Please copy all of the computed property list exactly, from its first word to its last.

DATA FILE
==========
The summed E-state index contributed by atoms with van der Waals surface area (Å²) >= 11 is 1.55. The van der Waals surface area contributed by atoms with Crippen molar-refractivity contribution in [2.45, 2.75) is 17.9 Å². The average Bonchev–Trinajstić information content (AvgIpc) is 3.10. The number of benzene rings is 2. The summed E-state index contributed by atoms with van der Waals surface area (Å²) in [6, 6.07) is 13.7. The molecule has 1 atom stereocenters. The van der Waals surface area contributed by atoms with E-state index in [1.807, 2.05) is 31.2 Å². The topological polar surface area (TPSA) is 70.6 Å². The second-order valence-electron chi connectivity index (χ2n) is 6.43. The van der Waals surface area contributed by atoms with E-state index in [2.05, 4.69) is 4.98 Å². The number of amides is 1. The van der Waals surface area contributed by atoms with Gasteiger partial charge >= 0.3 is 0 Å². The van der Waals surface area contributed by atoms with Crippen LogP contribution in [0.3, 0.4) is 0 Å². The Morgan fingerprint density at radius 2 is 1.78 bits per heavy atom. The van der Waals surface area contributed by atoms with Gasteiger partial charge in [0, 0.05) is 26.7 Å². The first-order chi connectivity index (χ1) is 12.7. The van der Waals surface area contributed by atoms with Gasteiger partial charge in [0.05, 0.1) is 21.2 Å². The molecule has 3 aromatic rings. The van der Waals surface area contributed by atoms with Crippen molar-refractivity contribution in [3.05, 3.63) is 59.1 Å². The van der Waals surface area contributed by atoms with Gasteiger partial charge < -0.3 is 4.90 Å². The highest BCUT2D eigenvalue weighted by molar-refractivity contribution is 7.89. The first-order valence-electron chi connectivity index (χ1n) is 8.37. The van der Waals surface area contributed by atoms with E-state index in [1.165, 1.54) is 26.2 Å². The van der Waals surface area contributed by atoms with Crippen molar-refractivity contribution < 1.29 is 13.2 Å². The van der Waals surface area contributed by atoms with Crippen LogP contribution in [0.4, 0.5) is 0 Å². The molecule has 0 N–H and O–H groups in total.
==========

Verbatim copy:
The summed E-state index contributed by atoms with van der Waals surface area (Å²) >= 11 is 1.55. The van der Waals surface area contributed by atoms with Crippen molar-refractivity contribution in [2.45, 2.75) is 17.9 Å². The average Bonchev–Trinajstić information content (AvgIpc) is 3.10. The number of benzene rings is 2. The summed E-state index contributed by atoms with van der Waals surface area (Å²) in [6, 6.07) is 13.7. The molecule has 1 atom stereocenters. The van der Waals surface area contributed by atoms with E-state index in [1.807, 2.05) is 31.2 Å². The topological polar surface area (TPSA) is 70.6 Å². The second-order valence-electron chi connectivity index (χ2n) is 6.43. The van der Waals surface area contributed by atoms with E-state index in [2.05, 4.69) is 4.98 Å². The number of amides is 1. The van der Waals surface area contributed by atoms with Gasteiger partial charge >= 0.3 is 0 Å². The van der Waals surface area contributed by atoms with Crippen LogP contribution in [0.3, 0.4) is 0 Å². The Morgan fingerprint density at radius 2 is 1.78 bits per heavy atom. The van der Waals surface area contributed by atoms with Gasteiger partial charge in [0, 0.05) is 26.7 Å². The first-order chi connectivity index (χ1) is 12.7. The van der Waals surface area contributed by atoms with Gasteiger partial charge in [0.05, 0.1) is 21.2 Å². The molecule has 3 aromatic rings. The van der Waals surface area contributed by atoms with Crippen molar-refractivity contribution in [3.05, 3.63) is 59.1 Å². The van der Waals surface area contributed by atoms with Gasteiger partial charge < -0.3 is 4.90 Å². The highest BCUT2D eigenvalue weighted by molar-refractivity contribution is 7.89. The first-order valence-electron chi connectivity index (χ1n) is 8.37. The van der Waals surface area contributed by atoms with E-state index in [1.165, 1.54) is 26.2 Å². The van der Waals surface area contributed by atoms with Crippen molar-refractivity contribution < 1.29 is 13.2 Å². The van der Waals surface area contributed by atoms with Crippen LogP contribution in [0.4, 0.5) is 0 Å². The molecule has 0 N–H and O–H groups in total.